I recently began to read a book on running that was given to me by a friend at Christmas.
For better or worse, running has been an activity that I have pursued fairly passionately for over 40 years, beginning when the Converse All Stars my daughters now wear as a fashion statement were the basic running shoe of choice. Mercifully, my high school coach soon pointed me to a pair of Adidas that had recently hit the market and my case of shin splints was quickly healed.
Unfortunately, I’ve learned that the word “injury,” and the phrase “quickly healed,” don’t go together as well when one passes the age of fifty, regardless of the fancy new footwear one might try. So, I was interested to read the following assessment, by the author of my Christmas present — a fellow by the name of Danny Dreyer — in the introduction to his book “ChiRunning.”
Dreyer’s opening statement, directed to the estimated 65 percent of runners who get at least one injury per year that interrupts their training, is this: “Running does not hurt your body. It’s the way you run that does the damage and causes pain.”
It is not my intention to bore you with those details — especially those of you who believe that runners are basically nutty to begin with. But I do want to share that as I mused upon these various details of proper alignment, it occurred to me that having a proper alignment is critical, not only to run well but to live well. And to live well, we must focus not only on our physical, but also our spiritual, alignment.
What does healthy spiritual alignment look like? Dreyer, in his subtitle, calls his method for running well “a revolutionary approach.”
Over the years, I’ve learned that the most revolutionary approach to living well has been brought to us by a fellow named Jesus. This master summed up his approach with these very aligning words: “repent” and “follow me.” We find them spoken at the very beginning of his public ministry (e.g., Mark 1:15, 17). Since we all need to live well, allow me to put a little flesh on these life-giving words.
I appreciate the way author Dallas Willard describes what it means to repent. He says that it is an opportunity for us to reconsider.
“(Repentance) is a call for us to reconsider how we have been approaching our life, in light of the fact that we now, in the presence of Jesus, have the option of living within the surrounding movements of God’s eternal purposes (Divine Conspiracy, p. 16),” he writes.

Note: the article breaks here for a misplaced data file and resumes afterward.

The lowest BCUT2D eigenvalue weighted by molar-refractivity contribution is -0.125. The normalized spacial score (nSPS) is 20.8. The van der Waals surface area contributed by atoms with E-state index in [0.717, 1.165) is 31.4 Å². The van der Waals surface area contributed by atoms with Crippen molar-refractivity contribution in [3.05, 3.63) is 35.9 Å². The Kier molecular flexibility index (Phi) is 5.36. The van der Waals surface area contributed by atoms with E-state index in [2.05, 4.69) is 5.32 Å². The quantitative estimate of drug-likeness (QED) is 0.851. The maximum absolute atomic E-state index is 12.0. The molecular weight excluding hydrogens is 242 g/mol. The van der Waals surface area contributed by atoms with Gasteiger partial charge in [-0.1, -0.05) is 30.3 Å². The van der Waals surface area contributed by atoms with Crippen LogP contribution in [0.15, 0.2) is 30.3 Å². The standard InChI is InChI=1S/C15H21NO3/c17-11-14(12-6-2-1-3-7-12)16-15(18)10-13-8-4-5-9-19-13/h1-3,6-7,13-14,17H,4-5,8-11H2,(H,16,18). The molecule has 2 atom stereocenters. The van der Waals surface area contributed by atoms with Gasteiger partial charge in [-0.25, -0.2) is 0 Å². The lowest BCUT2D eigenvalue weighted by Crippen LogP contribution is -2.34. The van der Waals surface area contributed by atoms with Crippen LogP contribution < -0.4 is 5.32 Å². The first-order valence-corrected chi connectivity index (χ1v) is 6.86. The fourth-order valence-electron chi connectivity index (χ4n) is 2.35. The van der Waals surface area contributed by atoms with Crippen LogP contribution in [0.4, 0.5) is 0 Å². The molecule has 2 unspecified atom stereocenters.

Sounds like good alignment language.
Jesus declares that, if we use his life to align our own, then we will begin to move toward living well, and even joyfully. As author and pastor Timothy Keller puts it ion “The Reason for God,” “Jesus is the only Lord who, if you receive him, will fulfill you completely, and, if you fail him, will forgive you eternally.”
This does not mean that we will live lives that are absolutely free from pain and suffering. To use the logic of Dreyer, it’s not living that causes problems; it’s the way we live that can cause damage and pain. The fact of the matter is that we live in the midst of a mis-aligned world that hurts us all.
We, too, from time to time, will fall out of alignment and hurt ourselves. However, aligning our life with the life of Jesus, the one who conquered death, means that pain and suffering will not have the final word.
So, if you’d rather not run, or think about how your neck and spine and pelvis and knee and foot should all line up and work together, but prefer to swim or dance or just sit in the hot tub instead, that’s all good. But I would encourage you to give some thought to how you are aligning your life.
What is directing and connecting your mind and heart and soul and strength? Are you living in alignment with the one who has given you the gift of life and breath? Are you lined up with the one who can bring you both fulfillment and forgiveness?
Jesus invites you to come and take a look at the revolutionary and aligning way of living and loving that he came to reveal.
The Rev. Timothy Ziegenhals is pastor of the First Congregational Church of Essex.